(a) Each employing unit shall keep true and accurate employment and payroll records, that shall include, the name and correct address of the employing unit, and the name and address of each branch or division or establishment operated, owned, or maintained by the employing unit at different locations in Texas, and the following information for each and every individual performing services for it:
(1) the individual's name, address, and social security number;
(2) the dates on which the individual performed services for the employing unit and the state or states in which the services were performed;
(3) the amount of wages paid to the individual for each separate payroll period, date of payment of the wages, and amounts or remuneration paid to the individual for each separate payroll period other than “wages,” as defined in the Act; and
(4) whether, during any payroll period the individual worked less than full time, and if so, the hours and dates worked․
(g) All records shall be kept and maintained as to establish clearly the correctness of all reports which the employing unit is required to file with the Agency and shall be readily accessible to authorized representatives of the Agency within the geographical boundaries of the State of Texas; and in the event the records are not maintained or are not available within Texas, the employing unit shall pay to the Agency the expenses and costs incurred when a representative of the Agency is required to go outside the State of Texas to inspect or audit the employing unit's records.
(h) Each employing unit, upon request by the Agency, shall furnish a job description of duties performed by any individual or group of individuals who are performing or have performed services for the employing unit.
Tex. Admin. Code Ann. § 815.106 (West, Westlaw through 2015 R.S.).
Texas Labor Code section 301.081 and Texas Administrative Code section 815.106 both describe records employing units must keep, yet neither section states that those records are the only documents an accounts examiner can request during an audit. See Tex. Labor Code Ann. § 301.071, Tex. Admin. Code Ann. § 815.106. Under section 301.071 accounts examiners are authorized to request records necessary to conduct an audit. See id. § 301.071(a)(4).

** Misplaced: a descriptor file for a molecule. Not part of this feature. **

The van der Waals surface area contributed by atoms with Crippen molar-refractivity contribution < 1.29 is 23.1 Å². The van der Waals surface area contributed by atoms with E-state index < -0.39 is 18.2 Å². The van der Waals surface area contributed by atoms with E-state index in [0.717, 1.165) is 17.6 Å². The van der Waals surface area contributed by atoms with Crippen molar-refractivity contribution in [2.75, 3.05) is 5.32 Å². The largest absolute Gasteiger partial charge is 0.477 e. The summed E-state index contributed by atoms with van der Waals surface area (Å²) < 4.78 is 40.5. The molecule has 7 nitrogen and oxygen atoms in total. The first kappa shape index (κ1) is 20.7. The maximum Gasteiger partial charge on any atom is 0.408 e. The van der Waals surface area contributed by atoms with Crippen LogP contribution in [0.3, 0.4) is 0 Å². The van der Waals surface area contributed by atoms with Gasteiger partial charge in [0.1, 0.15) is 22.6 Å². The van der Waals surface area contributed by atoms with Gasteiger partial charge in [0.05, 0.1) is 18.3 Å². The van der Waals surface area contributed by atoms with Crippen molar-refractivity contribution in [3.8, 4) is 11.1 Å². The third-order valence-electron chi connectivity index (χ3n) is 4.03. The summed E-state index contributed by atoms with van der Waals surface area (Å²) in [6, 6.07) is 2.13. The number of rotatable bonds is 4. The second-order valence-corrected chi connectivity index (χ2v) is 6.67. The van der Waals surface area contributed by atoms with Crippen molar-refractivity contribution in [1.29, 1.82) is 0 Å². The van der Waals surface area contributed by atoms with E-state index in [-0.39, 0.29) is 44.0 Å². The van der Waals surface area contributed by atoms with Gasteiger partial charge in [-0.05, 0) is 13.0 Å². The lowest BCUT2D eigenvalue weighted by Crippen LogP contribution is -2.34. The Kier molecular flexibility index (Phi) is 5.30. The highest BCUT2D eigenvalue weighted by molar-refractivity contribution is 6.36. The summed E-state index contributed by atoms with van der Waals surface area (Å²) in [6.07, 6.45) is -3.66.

Arndt's affidavit and the affidavit of her supervisor conclusively prove that the Texas Workforce Commission authorized Arndt to act as its representative to conduct regular and special audits and investigations to establish tax liability or clarify reports and to audit tax reports for completeness and accuracy. As a representative of the Texas Workforce Commission, Arndt would have been authorized under section 301.701 to subpoena records to ensure Pinard Home Health's records of its employees were clear and correct. See Tex. Labor Code Ann. § 301.071(a)(4); Tex. Admin. Code Ann. § 815.106.
Without addressing whether Arndt was entitled to obtain the Pinard Information, we conclude that the evidence before the trial court on Arndt's plea to the jurisdiction conclusively proves that Arndt had the authority to request the Pinard Information.1 See Tex. Labor Code Ann. §§ 301.071(a)(4), 301.081(b); Tex. Admin. Code Ann. § 815.106. Because the evidence proves as a matter of law that Arndt acted with legal authority in requesting the Pinard Information, Pinard Home Health's claim does not fall within the ultra vires exception, and sovereign immunity bars the claim. See Patel, 469 S.W.3d at 76; Heinrich, 284 S.W.3d at 372. As such, we sustain Arndt's argument that the trial court lacks jurisdiction over the action. See Heinrich, 284 S.W.3d at 368.
We reverse the trial court's order denying Arndt's plea to the jurisdiction and render judgment dismissing for lack of subject-matter jurisdiction all the claims asserted by Pinard Home Health against Arndt. See City of Sugar Land v. Kaplan, 449 S.W.3d 577, 583 (Tex.App.—Houston [14th Dist.] 2014, no pet.).
1. Arndt's authority to request the Pinard Information does not compel the conclusion that Pinard Home Health or Robert Pinard had no way to avoid the disclosure of the Pinard Information if Arndt had subpoenaed the information, an issue we do not address in this opinion. See Stiefer, 2015 WL 6950104, at *3–4. Similarly, we do not address whether or how the Texas Workforce Commission could penalize Pinard Home Health for failing to provide requested documentation.
Kem Thompson Frost, Chief Justice